Eligible Monthly Payment = $500 John has a required loan payment of $500 per month.
Payments During Year = 12 12 payments were made during the year by ABC Corp.
Gross Credit = $500 * 12 = $6,000 The monthly payment multiplied by the number of payments results in a $6,000 gross credit.

Step 2: Modified Gross Credit

Employer Payments = $500 * 12 = $6,000 ABC Corp. paid $500 monthly on the loans, so the total employer payments for the year are $6,000.
Total Payments = ($500 + $250) * 12 = $9,000 Since ABC Corp. paid $500 and John paid $250, the total payments for the year are $9,000.
Proration Factor = $6,000 / $9,000 = 0.6667 To determine the proration factor, you divide the employer payments by the total payments made during the year.
Modified Gross Credit = $6,000 * 0.6667 = $4,000 Multiplying the gross credit amount by the proration factor results in a $4,000 modified gross credit.

Step 3: Final Credit

Full Time Factor = 1.0 Full time employees are those that work at least 32 hours per week.
Part-Time Factor = 0.5 Part time employees are those that work at least 16 hours per week but less than 32 hours per week.
Final Credit (Full-Time) = $4,000 * 1.0 = $4,000 If John works full time, ABC’s final credit is $4,000.
Final Credit (Part-Time) = $4,000 * 0.5 = $2,000 If John works part time, the final credit is $2,000.

Credit Stipulations & Reporting Requirements

To qualify for the credit, an employer’s payments must be made directly from the employer to the lender. The credit will not be available to an employer who reimburses its employee for the loan costs (although in that case, the employee may be able to claim the credit), or uses a third party vendor to administer the credit.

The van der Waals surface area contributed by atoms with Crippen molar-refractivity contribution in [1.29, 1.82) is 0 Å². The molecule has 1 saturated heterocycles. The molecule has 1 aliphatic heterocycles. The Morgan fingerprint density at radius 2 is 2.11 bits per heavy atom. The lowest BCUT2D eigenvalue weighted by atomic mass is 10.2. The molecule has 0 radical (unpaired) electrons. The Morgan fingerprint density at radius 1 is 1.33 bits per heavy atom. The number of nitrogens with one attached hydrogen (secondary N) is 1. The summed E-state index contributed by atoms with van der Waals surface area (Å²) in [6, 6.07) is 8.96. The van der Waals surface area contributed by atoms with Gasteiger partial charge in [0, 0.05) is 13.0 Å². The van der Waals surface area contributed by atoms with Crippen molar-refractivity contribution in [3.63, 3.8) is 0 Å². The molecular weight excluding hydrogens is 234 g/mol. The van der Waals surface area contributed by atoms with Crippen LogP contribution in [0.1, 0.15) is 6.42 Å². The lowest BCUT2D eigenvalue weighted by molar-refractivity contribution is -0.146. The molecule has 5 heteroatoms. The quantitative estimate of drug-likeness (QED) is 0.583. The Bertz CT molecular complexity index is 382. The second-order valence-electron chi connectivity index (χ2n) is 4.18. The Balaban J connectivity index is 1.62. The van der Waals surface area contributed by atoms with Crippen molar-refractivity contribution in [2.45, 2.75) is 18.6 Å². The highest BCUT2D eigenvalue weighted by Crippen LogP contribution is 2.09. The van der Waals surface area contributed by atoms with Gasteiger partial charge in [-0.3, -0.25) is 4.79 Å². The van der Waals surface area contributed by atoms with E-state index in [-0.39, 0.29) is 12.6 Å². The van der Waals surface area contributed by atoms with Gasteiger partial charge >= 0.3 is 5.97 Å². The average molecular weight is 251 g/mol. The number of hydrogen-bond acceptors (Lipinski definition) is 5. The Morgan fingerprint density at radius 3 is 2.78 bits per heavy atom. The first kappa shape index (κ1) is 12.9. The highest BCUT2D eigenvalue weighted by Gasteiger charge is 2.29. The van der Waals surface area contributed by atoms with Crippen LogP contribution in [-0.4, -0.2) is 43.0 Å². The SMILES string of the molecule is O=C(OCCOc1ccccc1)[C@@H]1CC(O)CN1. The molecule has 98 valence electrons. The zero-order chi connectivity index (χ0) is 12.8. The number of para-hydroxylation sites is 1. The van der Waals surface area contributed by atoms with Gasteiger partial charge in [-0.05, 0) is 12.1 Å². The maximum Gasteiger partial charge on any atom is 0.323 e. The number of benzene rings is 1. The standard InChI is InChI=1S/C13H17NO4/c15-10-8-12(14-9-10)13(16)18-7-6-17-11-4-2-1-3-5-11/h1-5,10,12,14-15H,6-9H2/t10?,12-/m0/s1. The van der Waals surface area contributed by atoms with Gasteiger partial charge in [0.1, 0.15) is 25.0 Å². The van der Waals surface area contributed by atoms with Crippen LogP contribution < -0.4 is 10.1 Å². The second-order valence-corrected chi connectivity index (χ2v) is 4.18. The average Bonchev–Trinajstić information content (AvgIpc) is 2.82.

An employer claims the credit by completing and attaching to its Maine income tax return a schedule entitled Tax Credit Worksheet for Employers. If claiming the credit for payments made on behalf of multiple employees, the employer will have to complete and include multiple worksheets with its tax return. The credit claimed during a given tax year will equal the total credit on all the worksheets plus any prior carryforwards. For C corporations and proprietorships, the total credit amount will be entered on a single line of the Maine income tax return. For flow-through entities like S Corporations and partnerships, the reporting requirements get a bit more involved; flow-through entities complete the employer worksheets but they also include a schedule of assignment of the credit amounts to each owner that is submitted with the entity’s tax return. The flow-through entity owners, in turn, include that paperwork with their own returns, to support their shares of the credit.

Before processing the credit, Maine Revenue Services sometimes requests additional documentation, such as college transcripts, and evidence of the qualifying loans, required payment, and actual payments made during the year. While the administrative burden of offering the credit may seem like a drawback, there are some significant benefits beyond the credit amount itself that make it an attractive tool for employers.

Tax Considerations

Assuming an employer pays the eligible education loan payments in their entirety for an eligible employee, the employer will receive a dollar for dollar Maine income tax credit equal to those payments. The credit is “nonrefundable,” meaning it is capped at an amount that offsets otherwise existing Maine income tax. Any excess may be carried over for use in future years. In addition to claiming the credit, the employer will also be able to deduct the payments as compensation to the employee, which will reduce taxable income and income taxes accordingly on the federal and state level. With this increase in compensation also comes a small amount of additional payroll taxes the employer will have to pay, but those payroll taxes are also deductible for income tax purposes and are relatively insignificant compared to the overall benefit.

Let’s expand our earlier example, to show the more comprehensive nature of this credit. In this scenario, assume that ABC Corp is an S Corporation that is 100% owned and operated by Bob Williams. Bob’s income tax rates on his personal income tax return are 24% for federal and 7.15% for state. ABC Corp will pay John’s $500 monthly payment amount for 12 months (with no amounts paid by John out of pocket) and will have to pay payroll taxes on that additional compensation at the rate of 7.65%. The calculations are as follows: